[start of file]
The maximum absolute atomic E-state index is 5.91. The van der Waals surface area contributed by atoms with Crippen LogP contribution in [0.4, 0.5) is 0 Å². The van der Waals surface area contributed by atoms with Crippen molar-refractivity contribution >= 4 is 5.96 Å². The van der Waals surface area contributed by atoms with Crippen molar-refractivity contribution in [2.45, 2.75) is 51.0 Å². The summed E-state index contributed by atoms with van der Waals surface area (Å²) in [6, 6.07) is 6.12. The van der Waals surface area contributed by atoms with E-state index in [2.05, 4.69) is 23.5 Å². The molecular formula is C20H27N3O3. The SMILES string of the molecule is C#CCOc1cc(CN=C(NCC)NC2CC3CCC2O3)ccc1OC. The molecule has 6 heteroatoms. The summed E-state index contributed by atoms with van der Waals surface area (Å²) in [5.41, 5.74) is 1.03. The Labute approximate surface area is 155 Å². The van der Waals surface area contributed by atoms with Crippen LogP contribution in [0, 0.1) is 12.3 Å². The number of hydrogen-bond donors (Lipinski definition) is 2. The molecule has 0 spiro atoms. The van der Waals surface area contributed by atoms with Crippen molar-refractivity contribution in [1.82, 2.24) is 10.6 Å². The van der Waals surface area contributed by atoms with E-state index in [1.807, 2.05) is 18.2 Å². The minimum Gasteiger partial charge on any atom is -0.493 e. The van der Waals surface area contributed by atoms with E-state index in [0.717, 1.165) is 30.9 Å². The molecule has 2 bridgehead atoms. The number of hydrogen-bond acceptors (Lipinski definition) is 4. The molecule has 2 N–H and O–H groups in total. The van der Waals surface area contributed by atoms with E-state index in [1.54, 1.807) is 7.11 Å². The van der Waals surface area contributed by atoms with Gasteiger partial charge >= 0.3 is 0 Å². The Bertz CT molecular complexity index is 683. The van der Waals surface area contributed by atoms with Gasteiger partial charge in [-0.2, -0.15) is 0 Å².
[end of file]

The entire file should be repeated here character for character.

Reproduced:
The maximum absolute atomic E-state index is 5.91. The van der Waals surface area contributed by atoms with Crippen LogP contribution in [0.4, 0.5) is 0 Å². The van der Waals surface area contributed by atoms with Crippen molar-refractivity contribution >= 4 is 5.96 Å². The van der Waals surface area contributed by atoms with Crippen molar-refractivity contribution in [2.45, 2.75) is 51.0 Å². The summed E-state index contributed by atoms with van der Waals surface area (Å²) in [6, 6.07) is 6.12. The van der Waals surface area contributed by atoms with E-state index in [2.05, 4.69) is 23.5 Å². The molecular formula is C20H27N3O3. The SMILES string of the molecule is C#CCOc1cc(CN=C(NCC)NC2CC3CCC2O3)ccc1OC. The molecule has 6 heteroatoms. The summed E-state index contributed by atoms with van der Waals surface area (Å²) in [5.41, 5.74) is 1.03. The Labute approximate surface area is 155 Å². The van der Waals surface area contributed by atoms with Crippen LogP contribution in [0, 0.1) is 12.3 Å². The number of hydrogen-bond donors (Lipinski definition) is 2. The molecule has 0 spiro atoms. The van der Waals surface area contributed by atoms with Crippen molar-refractivity contribution in [1.82, 2.24) is 10.6 Å². The van der Waals surface area contributed by atoms with E-state index in [1.807, 2.05) is 18.2 Å². The minimum Gasteiger partial charge on any atom is -0.493 e. The van der Waals surface area contributed by atoms with E-state index in [0.717, 1.165) is 30.9 Å². The molecule has 2 bridgehead atoms. The number of hydrogen-bond acceptors (Lipinski definition) is 4. The molecule has 2 N–H and O–H groups in total. The van der Waals surface area contributed by atoms with E-state index in [1.54, 1.807) is 7.11 Å². The van der Waals surface area contributed by atoms with Gasteiger partial charge >= 0.3 is 0 Å². The Bertz CT molecular complexity index is 683. The van der Waals surface area contributed by atoms with Gasteiger partial charge in [-0.2, -0.15) is 0 Å².